Permission Restrictions

PDF can encode various restrictions on document operations which can be granted or denied individually:

  • Printing Allowed: If printing is not allowed, the print button in Acrobat will be disabled. Acrobat supports a distinction between Low Resolution (150 dpi) and High Resolution printing. Low-resolution printing generates a raster image of the page which is suitable only for personal use, but prevents high-quality reproduction and re-distilling. Note that image-based printing not only results in low output quality, but also considerably slows down the printing process.
  • Changes Allowed: the corresponding list provides control over various document modification operations:
    • Inserting, deleting, and rotating pages
    • Filling in form fields and signing existing signature fields
    • Commenting, filling in form fields, and signing existing signature fields
    • Any except extracting pages
  • Content copying is controlled via Enable copying of text, images, and other content. While this can be enabled for accessibility with Enable text access for screen reader devices for the visually impaired, this setting is considered as deprecated in PDF 2.0 since a PDF reader should always support accessibility.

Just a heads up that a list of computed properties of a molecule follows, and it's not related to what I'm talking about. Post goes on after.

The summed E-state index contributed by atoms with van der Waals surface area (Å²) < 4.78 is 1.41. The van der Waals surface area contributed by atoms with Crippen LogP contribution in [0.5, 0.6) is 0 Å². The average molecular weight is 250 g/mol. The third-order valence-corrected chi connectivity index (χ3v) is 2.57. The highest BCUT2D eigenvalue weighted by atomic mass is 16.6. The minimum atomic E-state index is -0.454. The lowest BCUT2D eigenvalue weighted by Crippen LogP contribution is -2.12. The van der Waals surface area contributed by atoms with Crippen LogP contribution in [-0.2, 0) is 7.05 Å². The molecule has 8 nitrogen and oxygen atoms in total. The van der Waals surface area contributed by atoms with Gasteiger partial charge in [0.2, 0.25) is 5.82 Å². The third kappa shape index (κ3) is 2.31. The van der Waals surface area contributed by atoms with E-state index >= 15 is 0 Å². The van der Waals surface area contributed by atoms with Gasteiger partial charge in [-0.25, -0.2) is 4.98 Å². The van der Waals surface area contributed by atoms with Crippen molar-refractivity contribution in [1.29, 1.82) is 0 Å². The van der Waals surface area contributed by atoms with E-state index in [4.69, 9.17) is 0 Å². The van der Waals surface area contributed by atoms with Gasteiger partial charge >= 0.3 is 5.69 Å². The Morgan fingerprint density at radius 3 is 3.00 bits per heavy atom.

Specifying access restrictions for a document, such as Printing allowed: None disables the respective function in Acrobat. However, this not necessarily holds true for third-party PDF viewers or other software. It is up to the developer of PDF tools whether or not access permissions are honored. Indeed, several PDF tools are known to ignore permission settings altogether; commercially available PDF cracking tools can be used to disable all access restrictions. This has nothing to do with cracking the encryption; there is simply no way that a PDF file can make sure it won’t be printed while it still remains viewable. This is described as follows in ISO 32000-1:

»Once the document has been opened and decrypted successfully, a conforming reader technically has access to the entire contents of the document. There is nothing inherent in PDF encryption that enforces the document permissions specified in the encryption dictionary.«

Viewing standard security settings in Acrobat. 

Encrypted document components

By default, PDF encryption always covers all components of a document. However, there are use cases where it is desirable to encrypt only some components of the document, but not others:

  • PDF 1.5 (Acrobat 6) introduced a feature called plaintext metadata. With this feature encrypted documents can contain unencrypted document XMP metadata. This is for the benefit of search engines which can retrieve document metadata even from encrypted documents.
  • Since PDF 1.6 (Acrobat 7) file attachments can be encrypted even in otherwise unprotected documents. This way an unprotected document can be used as a container for confidential attachments.